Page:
Wine Wednesday: Tasting with Master Sommeliers-Chile

Screen Shot 2013-04-28 at 4.23.44 PM Is is Chile, like 5 bean chili, or Chilaaay? Hmm. Pretty sure it's the latter, but most Americanos pronounce it like they are going to a cookoff. The Skinny Girl version of countries, Chile is a slender 3000 miles long, only 140 miles wide, and is one of the exciting regions for winemaking in the New World. Vineyards are in 14 main areas, and are at altitudes varying from 100 feet, to the highest at over 2600 feet. A runway model of winemaking.

Tasting with Master Sommeliers wines from a relatively unknown country (at least to most Americans), with such a focus on the various regions and the grape expression in relation to their proximity to the ocean, their altitude, and their varying soil content was nothing short of fascinating. If you haven't experienced Chilean wines yet, here is your condensed intro! So here we go! The wines:

Screen Shot 2013-04-28 at 4.00.00 PMLos Vascos Sauvignon Blanc (2011), 13.5% ABV: From the Casablanca Valley, about 20 km from the ocean, a bright, vibrant wine with citrus, grass, & a definite note of jalapeño. If you like that in your wine (SoCal residents this is for you!), try this value at $14.

Ritual Sauvignon Blanc (2010), 13.5% ABV: I don't use the word supple to describe Sauvignon Blanc often, but in this case I will. 100% aged in old French oak for 5 months, this wine displays a lovely and elegant roundness, with the oak staving off the acidity. Pun intended. $24

Valdivieso Single Vineyard Sauvignon Blanc (2010), 13.5% ABV: From the Leyda Valley, about 12 km from the ocean, this SB is 100% aged in French oak for 6 months. Slight funk in the finish from the wild fermentation. Oak hits in the mid-palate. Interesting. $20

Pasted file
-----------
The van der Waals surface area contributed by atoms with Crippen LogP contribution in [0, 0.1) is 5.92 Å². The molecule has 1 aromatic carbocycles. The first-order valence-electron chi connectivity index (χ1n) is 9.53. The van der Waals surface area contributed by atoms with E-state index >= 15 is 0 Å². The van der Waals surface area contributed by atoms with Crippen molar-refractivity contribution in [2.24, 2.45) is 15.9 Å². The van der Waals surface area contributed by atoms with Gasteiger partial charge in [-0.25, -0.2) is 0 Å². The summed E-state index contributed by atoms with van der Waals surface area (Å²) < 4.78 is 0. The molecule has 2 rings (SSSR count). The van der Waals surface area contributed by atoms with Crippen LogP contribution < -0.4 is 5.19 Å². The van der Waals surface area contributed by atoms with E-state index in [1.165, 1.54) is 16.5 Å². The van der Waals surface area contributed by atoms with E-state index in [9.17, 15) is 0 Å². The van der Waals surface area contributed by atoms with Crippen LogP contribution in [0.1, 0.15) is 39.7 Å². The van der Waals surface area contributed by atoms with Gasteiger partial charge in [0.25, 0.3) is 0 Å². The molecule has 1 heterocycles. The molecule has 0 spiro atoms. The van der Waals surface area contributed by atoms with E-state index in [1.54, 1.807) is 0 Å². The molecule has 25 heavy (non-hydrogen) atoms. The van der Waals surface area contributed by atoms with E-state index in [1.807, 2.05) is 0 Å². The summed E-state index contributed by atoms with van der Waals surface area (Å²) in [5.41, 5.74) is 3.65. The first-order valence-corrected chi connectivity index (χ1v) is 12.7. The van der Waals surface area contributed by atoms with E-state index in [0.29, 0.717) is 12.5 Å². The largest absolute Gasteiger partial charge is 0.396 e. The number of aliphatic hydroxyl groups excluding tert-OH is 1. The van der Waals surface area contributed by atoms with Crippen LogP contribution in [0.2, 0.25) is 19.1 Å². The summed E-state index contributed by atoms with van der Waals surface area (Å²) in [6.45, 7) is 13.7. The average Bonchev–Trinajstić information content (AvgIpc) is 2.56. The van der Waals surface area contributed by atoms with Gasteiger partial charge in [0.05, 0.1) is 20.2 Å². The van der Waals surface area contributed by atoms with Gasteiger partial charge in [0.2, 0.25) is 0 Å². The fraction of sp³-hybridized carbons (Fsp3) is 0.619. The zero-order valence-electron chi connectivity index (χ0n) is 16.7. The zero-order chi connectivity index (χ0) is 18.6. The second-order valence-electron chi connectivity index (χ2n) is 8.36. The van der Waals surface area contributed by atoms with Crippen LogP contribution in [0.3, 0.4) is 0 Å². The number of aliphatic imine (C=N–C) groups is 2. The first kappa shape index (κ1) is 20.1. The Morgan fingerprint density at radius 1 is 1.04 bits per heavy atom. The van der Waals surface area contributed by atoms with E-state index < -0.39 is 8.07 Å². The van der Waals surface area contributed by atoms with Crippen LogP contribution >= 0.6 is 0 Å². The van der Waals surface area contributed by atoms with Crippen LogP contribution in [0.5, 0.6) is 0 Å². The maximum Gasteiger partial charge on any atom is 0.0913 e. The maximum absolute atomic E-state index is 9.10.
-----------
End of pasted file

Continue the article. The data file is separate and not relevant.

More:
Cono Sur 20 Barrels Pinot Noir (2008), 15% ABV: From Casablanca Valley, this wine is aged 12 months in French oak, and displays roasted cherry and red plum, with alot of oak character, particularly on the finish. High octane Pinot. $32

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Screen Shot 2013-04-28 at 4.13.04 PMLoma Larga Pinot Noir (2009), 14% ABV: Also from Casablanca Valley and aged 12 months in French oak, this Pinot has much brighter fruit on the nose, with notes of red currant and a cherry that vascillates between candied & syrup, along with a herbal quality. Always a high point-taker in the ratings. $29

Matetic EQ Pinot Noir (2008), 14.5% ABV: From the San Antonio Valley, about 6 km from the ocean. This biodynamic Pinot shouts one word. Concentrated. The cherry quality leans toward more of the syrup end, with chunkier, heavier red fruit, and a higher perception of alcohol.

Valdivieso Single Vineyard Syrah (2011), 14.5% ABV: A big, inky wine, with an intense purple color, sweet dark fruits of plum & blackberry, and violets. Mouthcoating and full-bodied. $20

Anakena Ona Syrah (2010), 14.1% ABV: Wowza. Super duper eucalyptus & menthol. Big dark fruits are present but secondary. Definitely more of a specific palate targeted here. Reminded me of the Cabernets of the Aussie renaissance a decade back. $18

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Montes Alpha Syrah (2009), 14.8% ABV: 90% Syrah, 7% Cabernet Sauvignon, 3% Viognier. A fan on Montes for years, I was pleased to see their wine in the tasting! Chunky, big fruit wine with notes of herbs, flowers, and smoke. Definitely more tannin in this wine, along with the perception of higher alcohol. This one will a fantastic food wine. $24

Santa Carolina Reserve de Familia Carmenere (2009), 14.5% ABV: From 20 year old vines, this 100% Carmenere from Rapel Valley definitely displays its telltale herbal character. Scrub brush & rosemary mingle with floral & violet notes alongside big, mouth coating fruit, smoke, & tobacco on the finish. $23

Screen Shot 2013-04-28 at 4.04.10 PMConcha y Toro Marques de Casa Concha (2009), 14.5% ABV: Also from 20 year old vines, but from the Cachapoal Valley, this wine displays big, black fruit, Asian & baking spices, perfume, & thyme. Bigger tannin and acidity. $24

Apaltagua Grial Carmenere (2008), 14% ABV: From 60 year old vines in the Colchagua Valley, this beautifully done Carmenere spends 12 months in French oak. Dustiness, along with scrub brush, black fruit, perfume, and graphite. The treat of the tasting, and displaying where Carmenere is going in the vineyards of Chile.

Education. Insight.  Learning with wine is fun.


Posted on April 8, 2013 and filed under Carmenere, Chile, Pinot Noir, Sauvignon Blanc, Syrah, Wine.